Art historian and curator Nicole R. Fleetwood, 48 (New York, N.Y.). | Video by MacArthur Foundation

 

Nicole R. Fleetwood is author of the award-winning book “Marking Time: Art in the Age of Mass Incarceration.” She organized an accompanying museum exhibition of the same name that opened last year at MoMA PS1 in New York and is currently on view at the Abroms-Engel Institute for the Visual Arts at the University of Alabama at Birmingham. After 16 years at Rutgers University, Fleetwood joined New York University earlier this year as the James Weldon Johnson Professor in the Department of Media, Culture, and Communication.

Fleetwood: “One of the primary functions of prisons is to hold people in captivity and to render them invisible to larger society. Art making in prison is a really potent way of resisting states’s erasure and rendering of one invisible.”

 


Sculptor and painter Daniel Lind-Ramos, 68 (Loíza, PR). | Video by MacArthur Foundation

 

Daniel Lind-Ramos lives in Loíza, an Afro-descendent community in Puerto Rico. His work spans a variety of mediums from painting and drawing to sculpture, video and performance. He is particularly recognized for his sculptural assemblages, which “embody the social history, religious rituals, and built and natural environments” of his community. Lind-Ramos participated in the 2019 Whitney Biennial.

Lind-Ramos: “I work with objects. Objects related with the palm trees, objects that are given to me by members of the community, and objects that I also create. Objects activate my memory and also, of course, they activate my imagination.”

 


Painter Jordan Casteel, 32 (New York, N.Y.). | Video by MacArthur Foundation

 

Artist Jordan Casteel paints nearly life-sized portraits of people she encounters on the streets of Harlem, on the New York City subway, and in her classroom. (She was a professor of painting at Rutgers University from 2016-2021). An artist in residence at the Studio Museum in Harlem, Casteel recently had a major exhibition at the New Museum. “Jordan Casteel: Within Reach” was her first solo show at a New York institution.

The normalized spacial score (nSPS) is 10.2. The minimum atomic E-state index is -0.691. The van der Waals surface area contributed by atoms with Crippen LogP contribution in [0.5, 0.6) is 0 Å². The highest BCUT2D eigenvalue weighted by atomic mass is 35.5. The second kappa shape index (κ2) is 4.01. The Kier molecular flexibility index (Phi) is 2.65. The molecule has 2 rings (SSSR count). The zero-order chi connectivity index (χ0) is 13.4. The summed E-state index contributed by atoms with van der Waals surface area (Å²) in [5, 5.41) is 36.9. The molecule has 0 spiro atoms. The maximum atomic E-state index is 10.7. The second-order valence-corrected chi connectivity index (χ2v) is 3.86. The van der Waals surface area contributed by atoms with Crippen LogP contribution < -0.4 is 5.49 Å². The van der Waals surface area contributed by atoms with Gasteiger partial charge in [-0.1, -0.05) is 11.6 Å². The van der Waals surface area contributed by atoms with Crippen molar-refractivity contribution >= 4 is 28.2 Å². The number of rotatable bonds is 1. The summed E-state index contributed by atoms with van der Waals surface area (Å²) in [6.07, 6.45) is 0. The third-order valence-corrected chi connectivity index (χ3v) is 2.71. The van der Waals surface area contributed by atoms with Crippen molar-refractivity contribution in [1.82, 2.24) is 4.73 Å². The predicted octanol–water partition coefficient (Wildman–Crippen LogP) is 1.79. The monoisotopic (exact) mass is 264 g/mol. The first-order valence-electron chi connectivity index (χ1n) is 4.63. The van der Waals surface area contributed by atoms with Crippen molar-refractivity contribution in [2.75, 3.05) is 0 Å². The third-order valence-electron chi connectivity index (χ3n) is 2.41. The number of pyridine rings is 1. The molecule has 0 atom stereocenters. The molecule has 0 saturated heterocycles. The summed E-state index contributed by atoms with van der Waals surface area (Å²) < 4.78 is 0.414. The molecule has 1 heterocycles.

Casteel: “I have always been curious about people. I’ve always wanted painting to be an opportunity to explore. …A lot of the subjects that I have chosen maybe have had moments where they haven’t felt seen. Knowing that they get to feel seen long-term, that’s one of the greatest honors of my life.”

 


Film scholar, archivist, and curator, Jacqueline Stewart, 51 (Los Angeles, Calif.). | Video by MacArthur Foundation

 

Jacqueline Stewart is the chief artistic and programming officer at the new Academy Museum of Motion Pictures, which opens to the public on Sept. 30 in Los Angeles. The author of the landmark study “Migrating to the Movies: Cinema and Black Urban Modernity,” Stewart is currently on leave from the University of Chicago, where she is a professor in the Department of Cinema and Media Studies and was appointed director of Arts + Public Life in 2019. She is also the host of Silent Sunday Nights on Turner Classic Movies.

Stewart: “There are a number of early Black artistic pioneers who were making films for segregated African American audiences during the first half of the 20th century. There was a kind of mutual relationship that I think had been under-explored. The ways that Blackness influenced the development of cinema as a medium and the way that cinema played an important role in the development of Black identity.”

 

BOOKSHELF
Nicole R. Fleetwood’s award-winning book “Marking Time: Art in the Age of Mass Incarceration” is accompanied by a museum exhibition. Jacqueline Stewart is the author of “Migrating to the Movies: Cinema and Black Urban Modernity.” The exhibition catalog “Jordan Casteel: Within Reach” documents the artist’s first New York museum exhibition.